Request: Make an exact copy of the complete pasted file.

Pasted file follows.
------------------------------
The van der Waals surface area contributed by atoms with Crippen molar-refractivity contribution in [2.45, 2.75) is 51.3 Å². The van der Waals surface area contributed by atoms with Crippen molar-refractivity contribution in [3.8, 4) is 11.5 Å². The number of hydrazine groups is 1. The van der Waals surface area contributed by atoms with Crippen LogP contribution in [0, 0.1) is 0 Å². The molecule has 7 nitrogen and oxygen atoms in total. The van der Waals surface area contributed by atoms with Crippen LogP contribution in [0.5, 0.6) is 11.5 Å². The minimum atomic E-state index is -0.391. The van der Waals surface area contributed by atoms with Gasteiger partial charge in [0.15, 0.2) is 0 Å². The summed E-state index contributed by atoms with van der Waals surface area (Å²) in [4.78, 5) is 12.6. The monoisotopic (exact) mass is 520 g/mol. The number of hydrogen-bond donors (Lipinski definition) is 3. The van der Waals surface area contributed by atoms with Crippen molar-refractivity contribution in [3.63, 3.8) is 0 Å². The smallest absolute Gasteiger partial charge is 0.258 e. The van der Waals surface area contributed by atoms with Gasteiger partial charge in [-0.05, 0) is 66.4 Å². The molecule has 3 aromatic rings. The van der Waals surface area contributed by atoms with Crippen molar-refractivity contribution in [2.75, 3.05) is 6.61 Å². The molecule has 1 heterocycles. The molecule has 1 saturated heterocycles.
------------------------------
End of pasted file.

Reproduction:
The van der Waals surface area contributed by atoms with Crippen molar-refractivity contribution in [2.45, 2.75) is 51.3 Å². The van der Waals surface area contributed by atoms with Crippen molar-refractivity contribution in [3.8, 4) is 11.5 Å². The number of hydrazine groups is 1. The van der Waals surface area contributed by atoms with Crippen LogP contribution in [0, 0.1) is 0 Å². The molecule has 7 nitrogen and oxygen atoms in total. The van der Waals surface area contributed by atoms with Crippen LogP contribution in [0.5, 0.6) is 11.5 Å². The minimum atomic E-state index is -0.391. The van der Waals surface area contributed by atoms with Gasteiger partial charge in [0.15, 0.2) is 0 Å². The summed E-state index contributed by atoms with van der Waals surface area (Å²) in [4.78, 5) is 12.6. The monoisotopic (exact) mass is 520 g/mol. The number of hydrogen-bond donors (Lipinski definition) is 3. The van der Waals surface area contributed by atoms with Crippen molar-refractivity contribution in [3.63, 3.8) is 0 Å². The smallest absolute Gasteiger partial charge is 0.258 e. The van der Waals surface area contributed by atoms with Gasteiger partial charge in [-0.05, 0) is 66.4 Å². The molecule has 3 aromatic rings. The van der Waals surface area contributed by atoms with Crippen molar-refractivity contribution in [2.75, 3.05) is 6.61 Å². The molecule has 1 heterocycles. The molecule has 1 saturated heterocycles.